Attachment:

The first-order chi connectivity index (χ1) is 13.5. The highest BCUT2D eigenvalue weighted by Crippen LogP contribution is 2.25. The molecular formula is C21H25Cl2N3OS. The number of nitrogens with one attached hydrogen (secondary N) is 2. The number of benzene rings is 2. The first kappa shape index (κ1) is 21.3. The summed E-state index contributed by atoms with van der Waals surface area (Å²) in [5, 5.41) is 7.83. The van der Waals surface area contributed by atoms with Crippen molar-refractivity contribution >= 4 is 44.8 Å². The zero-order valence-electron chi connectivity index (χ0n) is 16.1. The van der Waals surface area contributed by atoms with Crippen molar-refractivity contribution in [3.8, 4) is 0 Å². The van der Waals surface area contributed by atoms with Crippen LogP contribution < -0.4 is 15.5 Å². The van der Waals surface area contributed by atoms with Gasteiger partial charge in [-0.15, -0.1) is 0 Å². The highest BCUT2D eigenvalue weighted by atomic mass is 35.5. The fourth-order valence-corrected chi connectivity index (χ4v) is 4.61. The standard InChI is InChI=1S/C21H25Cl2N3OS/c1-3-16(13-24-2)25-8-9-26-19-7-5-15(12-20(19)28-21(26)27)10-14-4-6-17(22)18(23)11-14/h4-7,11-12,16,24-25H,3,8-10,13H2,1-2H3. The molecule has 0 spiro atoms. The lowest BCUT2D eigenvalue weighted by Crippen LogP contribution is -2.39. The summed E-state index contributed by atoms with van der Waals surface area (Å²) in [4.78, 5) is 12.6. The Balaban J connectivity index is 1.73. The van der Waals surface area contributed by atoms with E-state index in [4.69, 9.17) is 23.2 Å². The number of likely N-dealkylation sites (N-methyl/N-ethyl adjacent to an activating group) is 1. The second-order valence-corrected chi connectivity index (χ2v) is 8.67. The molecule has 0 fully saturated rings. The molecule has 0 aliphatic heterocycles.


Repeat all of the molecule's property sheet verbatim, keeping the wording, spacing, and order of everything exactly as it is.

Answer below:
The first-order chi connectivity index (χ1) is 13.5. The highest BCUT2D eigenvalue weighted by Crippen LogP contribution is 2.25. The molecular formula is C21H25Cl2N3OS. The number of nitrogens with one attached hydrogen (secondary N) is 2. The number of benzene rings is 2. The first kappa shape index (κ1) is 21.3. The summed E-state index contributed by atoms with van der Waals surface area (Å²) in [5, 5.41) is 7.83. The van der Waals surface area contributed by atoms with Crippen molar-refractivity contribution >= 4 is 44.8 Å². The zero-order valence-electron chi connectivity index (χ0n) is 16.1. The van der Waals surface area contributed by atoms with Crippen molar-refractivity contribution in [3.8, 4) is 0 Å². The van der Waals surface area contributed by atoms with Crippen LogP contribution < -0.4 is 15.5 Å². The van der Waals surface area contributed by atoms with Gasteiger partial charge in [-0.15, -0.1) is 0 Å². The highest BCUT2D eigenvalue weighted by atomic mass is 35.5. The fourth-order valence-corrected chi connectivity index (χ4v) is 4.61. The standard InChI is InChI=1S/C21H25Cl2N3OS/c1-3-16(13-24-2)25-8-9-26-19-7-5-15(12-20(19)28-21(26)27)10-14-4-6-17(22)18(23)11-14/h4-7,11-12,16,24-25H,3,8-10,13H2,1-2H3. The molecule has 0 spiro atoms. The lowest BCUT2D eigenvalue weighted by Crippen LogP contribution is -2.39. The summed E-state index contributed by atoms with van der Waals surface area (Å²) in [4.78, 5) is 12.6. The Balaban J connectivity index is 1.73. The van der Waals surface area contributed by atoms with E-state index in [4.69, 9.17) is 23.2 Å². The number of likely N-dealkylation sites (N-methyl/N-ethyl adjacent to an activating group) is 1. The second-order valence-corrected chi connectivity index (χ2v) is 8.67. The molecule has 0 fully saturated rings. The molecule has 0 aliphatic heterocycles.